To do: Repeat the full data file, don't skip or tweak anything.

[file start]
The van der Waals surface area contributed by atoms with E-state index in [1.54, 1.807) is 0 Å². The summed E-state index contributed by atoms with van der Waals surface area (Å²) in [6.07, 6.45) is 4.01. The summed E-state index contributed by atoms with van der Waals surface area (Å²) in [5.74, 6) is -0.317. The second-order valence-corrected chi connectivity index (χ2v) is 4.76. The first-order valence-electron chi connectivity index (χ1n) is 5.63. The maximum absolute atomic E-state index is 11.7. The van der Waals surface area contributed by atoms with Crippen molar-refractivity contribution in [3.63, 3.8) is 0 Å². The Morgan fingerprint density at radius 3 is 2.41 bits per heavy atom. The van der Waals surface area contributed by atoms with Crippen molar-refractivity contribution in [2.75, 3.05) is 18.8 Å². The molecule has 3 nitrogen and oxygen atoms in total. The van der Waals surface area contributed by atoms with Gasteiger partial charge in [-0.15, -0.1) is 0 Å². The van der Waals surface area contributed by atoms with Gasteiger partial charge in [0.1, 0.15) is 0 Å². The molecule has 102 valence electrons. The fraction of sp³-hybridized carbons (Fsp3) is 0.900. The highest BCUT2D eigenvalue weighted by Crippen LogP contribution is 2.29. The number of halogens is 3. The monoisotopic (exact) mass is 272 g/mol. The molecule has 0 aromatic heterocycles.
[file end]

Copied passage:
The van der Waals surface area contributed by atoms with E-state index in [1.54, 1.807) is 0 Å². The summed E-state index contributed by atoms with van der Waals surface area (Å²) in [6.07, 6.45) is 4.01. The summed E-state index contributed by atoms with van der Waals surface area (Å²) in [5.74, 6) is -0.317. The second-order valence-corrected chi connectivity index (χ2v) is 4.76. The first-order valence-electron chi connectivity index (χ1n) is 5.63. The maximum absolute atomic E-state index is 11.7. The van der Waals surface area contributed by atoms with Crippen molar-refractivity contribution in [3.63, 3.8) is 0 Å². The Morgan fingerprint density at radius 3 is 2.41 bits per heavy atom. The van der Waals surface area contributed by atoms with Crippen molar-refractivity contribution in [2.75, 3.05) is 18.8 Å². The molecule has 3 nitrogen and oxygen atoms in total. The van der Waals surface area contributed by atoms with Gasteiger partial charge in [-0.15, -0.1) is 0 Å². The van der Waals surface area contributed by atoms with Gasteiger partial charge in [0.1, 0.15) is 0 Å². The molecule has 102 valence electrons. The fraction of sp³-hybridized carbons (Fsp3) is 0.900. The highest BCUT2D eigenvalue weighted by Crippen LogP contribution is 2.29. The number of halogens is 3. The monoisotopic (exact) mass is 272 g/mol. The molecule has 0 aromatic heterocycles.